I have lived happily in a state of unlicensed love with a same-sex partner for more than 28 years. We were both born in this country, so we didn’t need marriage to ensure our rights to live and work here and obtain health insurance. When we reached middle age and realized we needed to give some thought to long-term planning, we could afford to hire an attorney to draw up wills to give our relationship protections similar to those enjoyed (for free) by married couples.
We haven’t needed marriage, and in many ways we didn’t want it. You might say we hated marriage before hating marriage was cool, though we are not really the hating types. As feminists we tend to view marriage skeptically, as an institution that oppresses women and shores up the social and economic powers of patriarchy and heterosexuality. We are proud of having built a secure, loving and mutually supportive relationship. Years before queer critics of marriage railed against the unfairness of forcing couples to marry in order to prove their worth or secure a set of rights and benefits, my partner and I were happy to sing along with Joni Mitchell: “We don’t need no piece of paper/From the city hall/Keeping us tied and true.”
I am a Terp against marriage — as much as I respect particular marriages and anyone’s desire to be married — but I am also a Terp who is emphatically for marriage equality.
Marriage equality is a matter of civil rights, plain and simple, and as such I am committed to fighting for it without a shred of doubt or ambivalence. If the state is going to be in the business of licensing relationships, then it cannot discriminate against same-sex couples that want to be civilly married. I may not want to be married, but that is my business and my decision. Legally, however, I should have the same right other citizens have to marry whomever I choose.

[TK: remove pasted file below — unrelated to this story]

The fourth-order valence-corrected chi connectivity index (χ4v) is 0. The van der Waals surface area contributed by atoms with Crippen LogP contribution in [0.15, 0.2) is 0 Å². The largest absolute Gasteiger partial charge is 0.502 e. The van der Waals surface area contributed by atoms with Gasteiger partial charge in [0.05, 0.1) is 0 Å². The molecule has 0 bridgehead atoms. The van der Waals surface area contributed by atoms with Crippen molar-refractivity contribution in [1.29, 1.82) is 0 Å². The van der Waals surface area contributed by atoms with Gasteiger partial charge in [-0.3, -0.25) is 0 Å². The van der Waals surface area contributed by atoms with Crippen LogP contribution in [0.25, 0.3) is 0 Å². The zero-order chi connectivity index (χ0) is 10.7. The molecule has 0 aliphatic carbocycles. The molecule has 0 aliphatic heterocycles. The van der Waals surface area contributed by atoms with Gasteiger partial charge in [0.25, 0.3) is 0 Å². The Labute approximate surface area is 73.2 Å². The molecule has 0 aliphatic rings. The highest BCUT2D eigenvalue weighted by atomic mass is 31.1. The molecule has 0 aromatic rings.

In a few weeks, Maryland voters will be called upon to uphold or reject the Civil Marriage Protection Act. If the law is upheld by an affirmative vote on Question 6, Maryland would be the first state in the nation to approve the right to same-sex marriage through a popular vote.
My hope is that voters in the state I call home will vote out of love rather than fear and in support of justice rather than injustice. We need to work hard in the coming weeks to educate voters on the issue and to mobilize them to vote in support of it.
This Thursday, Oct. 11, is National Coming Out Day, a day when we celebrate being open about and inclusive of sex and gender diversity. There are two Question 6 events being held on campus that day: a panel discussion with four of Maryland’s openly gay legislators who helped to pass the Civil Marriage Protection Act in the general assembly and a rally with Sen. Ben Cardin and other leaders in support of marriage equality.
I am not asking you to approve of me. And I’m not saying marriage will be good for LGBT people or that LGBT people will be good for marriage. All I am saying is that no group of people should be denied equality before the law. If you agree with me on that single, enormously consequential point, please vote yes on Question 6. I hope you will support the cause of equality regardless of how you feel about marriage or homosexuality.
Marilee Lindemann is an associate professor of English and director of the Lesbian, Gay, Bisexual, and Transgender Studies Program. She can be reached at firstname.lastname@example.org.